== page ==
The former home of a world famous Birmingham engineering firm has been sold to a London investor.
Commercial property agents Siddall Jones have sold the Grade II-listed, 18,000 sq ft, former Derwent Works on the corner of Constitution Hill and Henrietta Street, for an undisclosed sum.
The building, once the headquarters of Taylor & Challen, makers of lathes for presses of all kinds and sizes, was sold by a private Birmingham investor in an off-market deal from an asking price of £1.8 million.
Ed Siddall-Jones, managing director of Siddall Jones, said the deal, which completed at the end of the first week of lockdown, was evidence of the continuing strong interest in Birmingham from investors in London and the south east.
“This is an interesting building with potential to be converted into residential from its current B2 industrial use, subject to planning permission.
“It is in the Jewellery Quarter, close to other projects such as Gilders Yard, the Grade II listed former Ashford & Sons jewellery factory, a mixed use of apartments and commercial by Grainger plc where we are agents for the commercial element.
“Blackswan Property Ltd are redeveloping the former Gothic pub into a mixed use development and Siddall Jones have also been appointed agents on the commercial elements here.
“Further along Great Hampton Street, we are also in the process of letting the ground floor of the former Lucas factory and have already secured a prominent restaurant operator.”
Taylor & Challen was founded in Birmingham in 1849 by Joseph Taylor. Working at first from a cramped workshop in Brasshouse Passage, the company thrived and moved several times as it grew, eventually finding a permanent home in Derwent Works.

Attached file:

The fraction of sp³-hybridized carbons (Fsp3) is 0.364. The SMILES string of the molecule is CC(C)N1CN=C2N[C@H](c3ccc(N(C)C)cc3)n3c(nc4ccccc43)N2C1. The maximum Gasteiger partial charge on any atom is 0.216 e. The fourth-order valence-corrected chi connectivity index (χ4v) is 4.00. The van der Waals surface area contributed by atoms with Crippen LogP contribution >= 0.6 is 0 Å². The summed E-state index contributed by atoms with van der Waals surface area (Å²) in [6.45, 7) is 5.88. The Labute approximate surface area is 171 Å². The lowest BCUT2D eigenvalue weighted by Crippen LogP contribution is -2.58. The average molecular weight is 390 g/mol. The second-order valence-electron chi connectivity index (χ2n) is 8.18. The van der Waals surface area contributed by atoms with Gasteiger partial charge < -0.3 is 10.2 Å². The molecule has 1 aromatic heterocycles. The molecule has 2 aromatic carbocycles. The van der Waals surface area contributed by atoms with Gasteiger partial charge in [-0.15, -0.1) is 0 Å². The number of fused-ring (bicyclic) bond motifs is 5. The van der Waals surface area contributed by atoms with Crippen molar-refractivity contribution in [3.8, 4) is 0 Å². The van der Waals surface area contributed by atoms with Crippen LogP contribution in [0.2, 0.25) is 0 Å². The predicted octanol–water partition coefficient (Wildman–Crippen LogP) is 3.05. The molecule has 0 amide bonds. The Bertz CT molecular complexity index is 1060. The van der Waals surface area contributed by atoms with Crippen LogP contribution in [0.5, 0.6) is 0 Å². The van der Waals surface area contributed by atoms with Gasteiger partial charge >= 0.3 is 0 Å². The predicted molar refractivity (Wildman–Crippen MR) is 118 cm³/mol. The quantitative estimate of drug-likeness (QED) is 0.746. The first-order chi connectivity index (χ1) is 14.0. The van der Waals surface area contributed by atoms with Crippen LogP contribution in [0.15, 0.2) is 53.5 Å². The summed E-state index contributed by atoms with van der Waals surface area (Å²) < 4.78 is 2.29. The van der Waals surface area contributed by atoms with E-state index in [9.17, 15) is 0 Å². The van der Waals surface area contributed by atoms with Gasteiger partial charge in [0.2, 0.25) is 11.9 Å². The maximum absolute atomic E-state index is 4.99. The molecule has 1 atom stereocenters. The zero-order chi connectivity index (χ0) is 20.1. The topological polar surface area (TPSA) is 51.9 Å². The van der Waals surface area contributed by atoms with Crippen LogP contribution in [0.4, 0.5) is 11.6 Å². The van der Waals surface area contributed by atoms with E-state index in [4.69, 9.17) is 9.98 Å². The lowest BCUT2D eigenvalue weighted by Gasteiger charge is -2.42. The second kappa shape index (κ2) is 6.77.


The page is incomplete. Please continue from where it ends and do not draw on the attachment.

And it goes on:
The company became world famous for its vast product range, from simple, hand-operated 2,000 ton power presses for the stamping of coins, shears, rolling mills and draw benches, nut and bolt machines even complete installations to grind, mix and mould gunpowder and manufacture cartridges.
Now all that remains of the business is the sign “Taylor & Challen Limited” above the main door on the Constitution Hill frontage.
Ed Siddall-Jones said: “Taylor & Challen were typical of the innovation and imagination that fired the Industrial Revolution in Birmingham and now the building can be sympathetically redeveloped for the future.”
The premises currently has two retail tenants on the ground floor but the top two floors or approximately 10,000 are empty and now largely derelict.
Ed Siddall-Jones said: “Even in the midst of the worst economic crisis faced by this country in many years, deals are still being done and investors with an eye for an opportunity can find real value still in Birmingham and the wider West Midlands.”